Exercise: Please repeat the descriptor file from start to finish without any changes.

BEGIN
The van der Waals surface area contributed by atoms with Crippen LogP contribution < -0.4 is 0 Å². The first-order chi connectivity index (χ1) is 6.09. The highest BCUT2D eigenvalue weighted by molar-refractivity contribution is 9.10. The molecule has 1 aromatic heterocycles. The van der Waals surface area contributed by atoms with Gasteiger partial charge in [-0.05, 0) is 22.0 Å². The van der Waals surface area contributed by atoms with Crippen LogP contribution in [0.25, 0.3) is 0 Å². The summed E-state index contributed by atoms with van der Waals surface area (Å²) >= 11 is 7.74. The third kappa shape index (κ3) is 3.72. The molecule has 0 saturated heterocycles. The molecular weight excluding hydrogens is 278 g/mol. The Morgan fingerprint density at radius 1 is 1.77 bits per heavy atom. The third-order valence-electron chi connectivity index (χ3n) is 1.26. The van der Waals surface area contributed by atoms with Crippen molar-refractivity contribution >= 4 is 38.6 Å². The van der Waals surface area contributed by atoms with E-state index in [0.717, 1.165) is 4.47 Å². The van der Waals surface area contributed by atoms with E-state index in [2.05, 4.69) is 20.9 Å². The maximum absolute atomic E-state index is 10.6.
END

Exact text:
The van der Waals surface area contributed by atoms with Crippen LogP contribution < -0.4 is 0 Å². The first-order chi connectivity index (χ1) is 6.09. The highest BCUT2D eigenvalue weighted by molar-refractivity contribution is 9.10. The molecule has 1 aromatic heterocycles. The van der Waals surface area contributed by atoms with Gasteiger partial charge in [-0.05, 0) is 22.0 Å². The van der Waals surface area contributed by atoms with Crippen LogP contribution in [0.25, 0.3) is 0 Å². The summed E-state index contributed by atoms with van der Waals surface area (Å²) >= 11 is 7.74. The third kappa shape index (κ3) is 3.72. The molecule has 0 saturated heterocycles. The molecular weight excluding hydrogens is 278 g/mol. The Morgan fingerprint density at radius 1 is 1.77 bits per heavy atom. The third-order valence-electron chi connectivity index (χ3n) is 1.26. The van der Waals surface area contributed by atoms with Crippen molar-refractivity contribution >= 4 is 38.6 Å². The van der Waals surface area contributed by atoms with E-state index in [0.717, 1.165) is 4.47 Å². The van der Waals surface area contributed by atoms with E-state index in [2.05, 4.69) is 20.9 Å². The maximum absolute atomic E-state index is 10.6.